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'CHiPs' star sees fans turn into 12-year-olds
Larry-Wilcox-now
CHiPs star Larry Wilcox will be one of the many entertainers in Nashville this weekend to meet fans during the three-day Wizard World Comic Con. He is pictured in a recent photo atop his famous highway patrol motorcycle. CHiPs made its TV debut in 1977.

He’s one of the few people who has his own action figure and he knows what it feels like to be mobbed by a crowd of adoring women.
He’s Larry Wilcox, one half of the glossy, motorcycle-riding highway patrol duo from the hit TV show “CHiPs.” Wilcox starred as officer Jon Baker alongside Erik Estrada as officer Frank “Ponch” Poncharello in the series which premiered in 1977.
Both Wilcox and Estrada will be in Nashville this weekend at Music City Center as part of the three-day Wizard World Comic Con. The event gives fans a chance to meet and greet some of their favorite stars.
“When you do these things, you have fans who become 12 years old again in a matter of seconds,” Wilcox told the Standard in a phone interview Tuesday. “In some cases you have a middle-aged woman who is there with her husband and she is literally shaking because she was in love with one of our characters when she was little. It can present an interesting dynamic.”
Much like “Gilligan’s Island” gave men the question of “Ginger or Mary Ann?” the question of “Jon or Ponch?” was one women were asking during the popularity of “CHiPs.”
“There was one demographic that wanted to go to bed with Ponch and one that wanted to marry Jon,” said Wilcox.
“CHiPs” enjoyed its heyday in the late 1970s and early ’80s using a formula which might best be described as a combination of police work and “Little House on the Prairie.” The episodes were wholesome, the criminals were never too nasty, and the California sun provided levity among the El Camino freeway chases.
“CHiPs wouldn’t work today, absolutely not,” said Wilcox when asked if the show could hold its own against the bloody crime dramas of today. “The buddy stories between Ponch and Jon are too dated. The show wouldn’t succeed unless the story was dramatically changed. It wasn’t too long ago my wife and I sat down and watched an episode we probably hadn’t seen in 15 years. After it was over, she looked at me and said, ‘That was pretty dorky.’”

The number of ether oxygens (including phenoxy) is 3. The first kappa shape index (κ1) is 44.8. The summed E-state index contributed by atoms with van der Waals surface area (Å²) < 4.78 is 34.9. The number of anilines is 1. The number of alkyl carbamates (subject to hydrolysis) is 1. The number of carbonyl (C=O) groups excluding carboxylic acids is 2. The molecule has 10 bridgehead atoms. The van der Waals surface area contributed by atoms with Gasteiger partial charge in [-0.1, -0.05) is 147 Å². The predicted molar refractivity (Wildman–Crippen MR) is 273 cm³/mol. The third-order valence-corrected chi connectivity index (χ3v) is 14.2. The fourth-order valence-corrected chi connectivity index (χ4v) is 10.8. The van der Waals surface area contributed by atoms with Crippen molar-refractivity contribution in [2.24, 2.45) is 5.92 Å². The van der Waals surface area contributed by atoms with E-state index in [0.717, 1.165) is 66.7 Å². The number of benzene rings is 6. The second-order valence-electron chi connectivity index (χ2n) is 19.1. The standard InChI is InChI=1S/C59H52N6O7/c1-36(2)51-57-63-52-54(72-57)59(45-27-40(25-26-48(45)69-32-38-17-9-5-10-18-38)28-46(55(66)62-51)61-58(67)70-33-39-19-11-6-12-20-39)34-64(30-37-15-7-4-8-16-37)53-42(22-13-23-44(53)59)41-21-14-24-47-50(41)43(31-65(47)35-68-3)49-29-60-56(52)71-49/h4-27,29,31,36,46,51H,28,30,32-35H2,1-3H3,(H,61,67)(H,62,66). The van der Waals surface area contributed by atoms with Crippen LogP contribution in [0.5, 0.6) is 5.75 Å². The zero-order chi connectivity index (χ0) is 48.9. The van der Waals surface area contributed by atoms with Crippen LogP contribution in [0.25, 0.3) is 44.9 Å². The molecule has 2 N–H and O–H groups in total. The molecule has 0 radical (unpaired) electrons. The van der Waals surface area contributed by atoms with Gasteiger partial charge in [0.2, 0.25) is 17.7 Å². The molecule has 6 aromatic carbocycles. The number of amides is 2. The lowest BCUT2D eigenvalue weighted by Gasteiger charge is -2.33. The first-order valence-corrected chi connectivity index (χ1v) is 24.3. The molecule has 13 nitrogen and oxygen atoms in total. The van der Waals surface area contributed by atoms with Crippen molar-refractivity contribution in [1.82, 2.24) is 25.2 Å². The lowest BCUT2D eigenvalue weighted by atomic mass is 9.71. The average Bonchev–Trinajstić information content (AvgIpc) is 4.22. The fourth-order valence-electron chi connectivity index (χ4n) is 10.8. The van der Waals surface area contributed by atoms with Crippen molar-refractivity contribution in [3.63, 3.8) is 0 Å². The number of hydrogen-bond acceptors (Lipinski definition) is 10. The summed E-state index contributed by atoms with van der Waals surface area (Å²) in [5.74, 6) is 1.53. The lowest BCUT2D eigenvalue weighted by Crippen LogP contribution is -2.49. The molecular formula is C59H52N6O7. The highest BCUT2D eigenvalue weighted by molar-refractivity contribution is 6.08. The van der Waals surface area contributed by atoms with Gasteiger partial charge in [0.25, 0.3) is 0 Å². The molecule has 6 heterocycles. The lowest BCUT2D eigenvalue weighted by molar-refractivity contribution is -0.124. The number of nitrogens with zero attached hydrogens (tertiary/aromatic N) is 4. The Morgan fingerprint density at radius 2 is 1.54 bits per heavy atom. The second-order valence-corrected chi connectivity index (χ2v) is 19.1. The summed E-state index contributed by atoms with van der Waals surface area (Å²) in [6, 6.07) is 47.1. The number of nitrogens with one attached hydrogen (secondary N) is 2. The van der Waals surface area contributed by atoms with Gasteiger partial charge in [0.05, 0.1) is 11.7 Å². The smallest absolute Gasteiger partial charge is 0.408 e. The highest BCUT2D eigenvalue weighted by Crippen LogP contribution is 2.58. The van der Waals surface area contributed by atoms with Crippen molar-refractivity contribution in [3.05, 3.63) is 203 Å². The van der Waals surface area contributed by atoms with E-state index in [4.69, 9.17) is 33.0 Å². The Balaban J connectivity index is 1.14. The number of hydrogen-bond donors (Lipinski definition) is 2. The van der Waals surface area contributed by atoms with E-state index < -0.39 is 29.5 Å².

While appreciative of the fame brought by the show, Wilcox admitted it definitely inhibited his daily life when “CHiPs” was at its peak. Now more than three decades later, he says he isn’t noticed as much and he welcomes that obscurity.
“For me, I have a really wonderful time with anonymity,” said Wilcox. “For me, it’s really difficult to have a conversation when someone is crying or panting all over you.”
Wilcox said Comic Con in Nashville is the last event this year where he and Estrada are scheduled to appear together so many collectors will likely attend because they don’t know when this opportunity may arise again.
“These collectors are really passionate about what they’re collecting,” said Wilcox. “Some of them will take a picture out of plastic and not even want you to touch it. They will lay it down and want you to sign right here in one spot, then they’ll put it back in the plastic.”
Wilcox was just 23 when he landed the role of officer Jon Baker. Before that, he played the role of Dale Mitchell in the syndicated series “Lassie.”
“It always impresses me when someone comes up to me and says they became a policeman because of ‘CHiPs,’” said Wilcox. “For me, it was a really intriguing time as a youth. I was trying to figure out who I was and all of a sudden you’re thrown on stage and people are admiring you and want to be around you and you aren’t sure why. But among all that, it’s important to remember you’re just a product and you don’t want to mix up your identity with your product marketing. I think I was happy I had an action figure. It means I’d been validated. But everything has a shelf life. ‘CHiPs’ was a really fun show that took the high ground for policemen and interaction with people. There came a time when I knew I needed a different meal, a different menu.”
Wilcox made guest star appearances on TV shows such as “M*A*S*H,” “Hawaii Five-O,” and “Love Boat.” He starred in movies such as “Dirty Dozen” and “The Dalton Gang.” And he’s done his share of producing, including the award-winning TV series “The Ray Bradbury Theater,” which ran on HBO and USA Network for five years.
A longtime Los Angeles resident, Wilcox is now channeling his energy toward distribution and is working to deliver content ranging from school curriculum to TV shows to mobile devices and social media sites. He says the rules of access are constantly changing and digital distribution is the new muscle man in the room.
“People don’t want to be told they have to wait till Tuesday at 8 p.m. to watch a show,” said Wilcox.
Comic Con is this Friday, Saturday and Sunday, Sept. 25-27. Wilcox and Estrada are scheduled to appear all three days. Other stars include Danny Trejo, Drake Bell, John Schneider, Tom Wopat, Catherine Bach, Lou Ferrigno, Candice Patton, Roman Reigns, Jewel Staite, and Adam Baldwin.
Show hours are Friday from 3 to 8 p.m., Saturday from 10 a.m. to 7 p.m., and Sunday from 11 a.m. to 5 p.m. For more information or to purchase tickets, visit www.wizardworld.com/home-nashville.html.